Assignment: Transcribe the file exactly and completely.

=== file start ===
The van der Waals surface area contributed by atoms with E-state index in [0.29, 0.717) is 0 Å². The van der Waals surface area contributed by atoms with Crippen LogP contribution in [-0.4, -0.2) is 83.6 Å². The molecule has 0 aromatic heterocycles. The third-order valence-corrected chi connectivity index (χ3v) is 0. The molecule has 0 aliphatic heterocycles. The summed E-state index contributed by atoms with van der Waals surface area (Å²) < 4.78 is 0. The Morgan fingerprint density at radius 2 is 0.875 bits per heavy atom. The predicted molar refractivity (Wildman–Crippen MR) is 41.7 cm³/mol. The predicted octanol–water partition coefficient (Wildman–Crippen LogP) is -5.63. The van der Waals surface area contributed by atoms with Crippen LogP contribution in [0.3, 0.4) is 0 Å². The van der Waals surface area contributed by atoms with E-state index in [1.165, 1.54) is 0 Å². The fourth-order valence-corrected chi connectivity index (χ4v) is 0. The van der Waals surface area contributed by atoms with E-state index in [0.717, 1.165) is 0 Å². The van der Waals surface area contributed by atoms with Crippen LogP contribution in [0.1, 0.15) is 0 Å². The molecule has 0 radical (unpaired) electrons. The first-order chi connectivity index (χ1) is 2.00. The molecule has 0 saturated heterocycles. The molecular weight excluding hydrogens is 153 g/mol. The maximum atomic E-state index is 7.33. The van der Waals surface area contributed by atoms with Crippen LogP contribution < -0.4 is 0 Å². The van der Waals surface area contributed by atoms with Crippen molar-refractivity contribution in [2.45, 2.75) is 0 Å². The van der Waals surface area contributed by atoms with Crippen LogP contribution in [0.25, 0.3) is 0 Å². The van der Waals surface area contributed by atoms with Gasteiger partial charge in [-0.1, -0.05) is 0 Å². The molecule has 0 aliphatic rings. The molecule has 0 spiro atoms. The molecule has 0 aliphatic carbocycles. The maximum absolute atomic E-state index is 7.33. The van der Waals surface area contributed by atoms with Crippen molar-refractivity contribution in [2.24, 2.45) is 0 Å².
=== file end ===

The van der Waals surface area contributed by atoms with E-state index in [0.29, 0.717) is 0 Å². The van der Waals surface area contributed by atoms with Crippen LogP contribution in [-0.4, -0.2) is 83.6 Å². The molecule has 0 aromatic heterocycles. The third-order valence-corrected chi connectivity index (χ3v) is 0. The molecule has 0 aliphatic heterocycles. The summed E-state index contributed by atoms with van der Waals surface area (Å²) < 4.78 is 0. The Morgan fingerprint density at radius 2 is 0.875 bits per heavy atom. The predicted molar refractivity (Wildman–Crippen MR) is 41.7 cm³/mol. The predicted octanol–water partition coefficient (Wildman–Crippen LogP) is -5.63. The van der Waals surface area contributed by atoms with Crippen LogP contribution in [0.3, 0.4) is 0 Å². The van der Waals surface area contributed by atoms with E-state index in [1.165, 1.54) is 0 Å². The fourth-order valence-corrected chi connectivity index (χ4v) is 0. The van der Waals surface area contributed by atoms with E-state index in [0.717, 1.165) is 0 Å². The van der Waals surface area contributed by atoms with Crippen LogP contribution in [0.1, 0.15) is 0 Å². The molecule has 0 radical (unpaired) electrons. The first-order chi connectivity index (χ1) is 2.00. The molecule has 0 saturated heterocycles. The molecular weight excluding hydrogens is 153 g/mol. The maximum atomic E-state index is 7.33. The van der Waals surface area contributed by atoms with Crippen LogP contribution < -0.4 is 0 Å². The van der Waals surface area contributed by atoms with Crippen molar-refractivity contribution in [2.45, 2.75) is 0 Å². The van der Waals surface area contributed by atoms with Crippen LogP contribution in [0.25, 0.3) is 0 Å². The van der Waals surface area contributed by atoms with Gasteiger partial charge in [-0.1, -0.05) is 0 Å². The molecule has 0 aliphatic rings. The molecule has 0 spiro atoms. The molecule has 0 aliphatic carbocycles. The maximum absolute atomic E-state index is 7.33. The van der Waals surface area contributed by atoms with Crippen molar-refractivity contribution in [2.24, 2.45) is 0 Å².